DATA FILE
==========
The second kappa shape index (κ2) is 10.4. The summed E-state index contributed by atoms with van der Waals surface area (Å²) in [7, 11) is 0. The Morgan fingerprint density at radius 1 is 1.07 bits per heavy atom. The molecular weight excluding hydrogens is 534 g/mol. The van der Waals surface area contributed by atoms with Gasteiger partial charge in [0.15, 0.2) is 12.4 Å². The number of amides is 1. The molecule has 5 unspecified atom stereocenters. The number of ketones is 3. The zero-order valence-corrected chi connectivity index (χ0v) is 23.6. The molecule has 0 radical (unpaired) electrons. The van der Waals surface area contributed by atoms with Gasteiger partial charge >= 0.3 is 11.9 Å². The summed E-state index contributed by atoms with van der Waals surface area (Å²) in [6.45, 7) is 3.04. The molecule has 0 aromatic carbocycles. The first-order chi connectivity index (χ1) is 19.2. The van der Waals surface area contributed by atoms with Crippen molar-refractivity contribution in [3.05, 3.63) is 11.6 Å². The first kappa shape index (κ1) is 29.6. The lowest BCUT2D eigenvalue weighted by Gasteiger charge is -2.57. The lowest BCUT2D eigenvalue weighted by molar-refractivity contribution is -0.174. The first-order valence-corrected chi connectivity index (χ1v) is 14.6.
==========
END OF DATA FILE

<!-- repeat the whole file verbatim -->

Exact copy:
The second kappa shape index (κ2) is 10.4. The summed E-state index contributed by atoms with van der Waals surface area (Å²) in [7, 11) is 0. The Morgan fingerprint density at radius 1 is 1.07 bits per heavy atom. The molecular weight excluding hydrogens is 534 g/mol. The van der Waals surface area contributed by atoms with Gasteiger partial charge in [0.15, 0.2) is 12.4 Å². The number of amides is 1. The molecule has 5 unspecified atom stereocenters. The number of ketones is 3. The zero-order valence-corrected chi connectivity index (χ0v) is 23.6. The molecule has 0 radical (unpaired) electrons. The van der Waals surface area contributed by atoms with Gasteiger partial charge >= 0.3 is 11.9 Å². The summed E-state index contributed by atoms with van der Waals surface area (Å²) in [6.45, 7) is 3.04. The molecule has 0 aromatic carbocycles. The first-order chi connectivity index (χ1) is 19.2. The van der Waals surface area contributed by atoms with Crippen molar-refractivity contribution in [3.05, 3.63) is 11.6 Å². The first kappa shape index (κ1) is 29.6. The lowest BCUT2D eigenvalue weighted by Gasteiger charge is -2.57. The lowest BCUT2D eigenvalue weighted by molar-refractivity contribution is -0.174. The first-order valence-corrected chi connectivity index (χ1v) is 14.6.